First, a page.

Tuesday, January 27, 2015

What is a great school?

Lately we have been told how to recognize a great school.   According to the common wisdom great schools have students who test well on the standardized tests and they are taught by teachers who are skilled at getting students to have high test scores.
I disagree on multiple levels.   From my way of thinking these are the elements of a great school.
Engaged teachers who care about the students.   At one level, I don't really care what the student test scores are.   I want the teachers to know whether or not a child's parents have just separated, a grandparent has moved in with the family or a cherished pet has died.   I want the teachers to connect with the kids on a human level.  I think this is good because as a student if I know my teacher cares about me, then I will care what that teacher is trying to get me to do and I will learn more.  There are lots of research studies that show kids learn more from people they like.
Next, I want engaged teachers who care about the school.  I want the staff to tell people in the community that they teach at a great school.  At a great school, staff work together to make the school policies and they support those policies by their behavior.  Teachers and administrators work together to keep policies in place and people do not blame each other for policies not being workable or enforced.  Administrators AND teachers are committed to great teaching.   Great teaching is not just the responsibility of administrators, teachers too try to get better at their jobs and support administrators who do their job of removing weak teachers.  Administrators have the gumption to do their jobs and remove weak teachers.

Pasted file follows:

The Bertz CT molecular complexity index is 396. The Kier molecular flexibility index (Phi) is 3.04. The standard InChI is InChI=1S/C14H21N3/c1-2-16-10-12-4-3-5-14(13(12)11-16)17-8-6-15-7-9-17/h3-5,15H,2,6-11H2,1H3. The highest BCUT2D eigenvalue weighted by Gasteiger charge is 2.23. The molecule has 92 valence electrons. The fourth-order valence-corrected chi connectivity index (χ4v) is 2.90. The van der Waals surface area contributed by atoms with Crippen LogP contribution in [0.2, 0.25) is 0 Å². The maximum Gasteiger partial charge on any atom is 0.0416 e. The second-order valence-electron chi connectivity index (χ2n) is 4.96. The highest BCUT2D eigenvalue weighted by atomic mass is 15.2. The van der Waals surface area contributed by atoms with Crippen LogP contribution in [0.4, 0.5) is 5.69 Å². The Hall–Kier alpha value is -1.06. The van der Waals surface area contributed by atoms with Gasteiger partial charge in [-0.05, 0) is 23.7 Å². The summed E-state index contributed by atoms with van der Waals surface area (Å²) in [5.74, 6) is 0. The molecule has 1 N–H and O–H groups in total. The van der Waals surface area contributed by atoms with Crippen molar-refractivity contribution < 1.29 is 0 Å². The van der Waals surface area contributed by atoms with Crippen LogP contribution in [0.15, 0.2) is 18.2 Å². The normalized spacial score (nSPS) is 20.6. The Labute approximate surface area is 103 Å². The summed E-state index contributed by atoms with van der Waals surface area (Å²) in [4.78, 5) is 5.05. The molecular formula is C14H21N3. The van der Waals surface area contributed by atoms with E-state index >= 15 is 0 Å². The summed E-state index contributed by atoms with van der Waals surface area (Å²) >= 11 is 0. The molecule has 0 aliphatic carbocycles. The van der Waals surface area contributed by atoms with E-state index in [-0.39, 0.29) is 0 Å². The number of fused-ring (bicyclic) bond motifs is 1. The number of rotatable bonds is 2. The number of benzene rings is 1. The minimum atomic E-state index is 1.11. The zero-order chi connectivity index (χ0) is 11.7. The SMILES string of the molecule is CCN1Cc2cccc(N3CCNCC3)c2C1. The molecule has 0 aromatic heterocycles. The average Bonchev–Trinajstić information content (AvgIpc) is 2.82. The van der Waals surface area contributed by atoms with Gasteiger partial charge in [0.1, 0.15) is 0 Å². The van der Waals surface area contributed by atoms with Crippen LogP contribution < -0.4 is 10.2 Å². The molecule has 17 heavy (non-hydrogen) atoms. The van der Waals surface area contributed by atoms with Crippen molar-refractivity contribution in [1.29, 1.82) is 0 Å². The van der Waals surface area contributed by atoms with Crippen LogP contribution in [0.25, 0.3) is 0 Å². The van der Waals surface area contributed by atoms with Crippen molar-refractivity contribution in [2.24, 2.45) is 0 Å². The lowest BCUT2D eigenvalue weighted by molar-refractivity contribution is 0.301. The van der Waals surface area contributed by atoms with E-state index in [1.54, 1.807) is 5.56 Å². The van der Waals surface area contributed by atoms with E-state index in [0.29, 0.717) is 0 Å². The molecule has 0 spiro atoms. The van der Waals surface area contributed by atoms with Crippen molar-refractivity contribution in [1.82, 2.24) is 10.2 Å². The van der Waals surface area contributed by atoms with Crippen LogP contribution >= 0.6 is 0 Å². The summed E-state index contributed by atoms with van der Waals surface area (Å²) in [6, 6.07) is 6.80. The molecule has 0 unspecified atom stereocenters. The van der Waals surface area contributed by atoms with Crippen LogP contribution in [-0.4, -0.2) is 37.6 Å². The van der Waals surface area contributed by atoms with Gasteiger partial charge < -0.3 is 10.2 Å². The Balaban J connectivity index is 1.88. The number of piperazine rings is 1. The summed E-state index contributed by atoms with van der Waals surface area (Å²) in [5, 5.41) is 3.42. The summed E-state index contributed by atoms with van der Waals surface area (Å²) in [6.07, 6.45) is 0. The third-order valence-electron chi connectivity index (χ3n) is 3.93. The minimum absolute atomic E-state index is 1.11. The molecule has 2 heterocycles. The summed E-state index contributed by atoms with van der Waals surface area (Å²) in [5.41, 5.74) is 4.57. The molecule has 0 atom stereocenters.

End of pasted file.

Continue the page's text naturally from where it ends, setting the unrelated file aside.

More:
Great schools have shared decision making.  This decision making includes teachers.  Teachers don't just get to voice their opinions, their opinions count into the decisions that are made.  At great schools teachers are considered to have just as much to add to the discussions about the school as do the administrators.
Lastly great schools show respect for students and staff.   Teachers treat kids as if they counted and treat them with respect.  That means no sarcasm, and no saying things to students that they would never say to another adult.  Teachers have respect for each other.  If one teacher has a difficult teaching issue she or he feels comfortable turning to another teacher for guidance and assistance.  There is no diminution of respect for a staff member just because that staff member asks for help.
Great test scores do not make great schools, but great schools certainly do contribute to great test scores.

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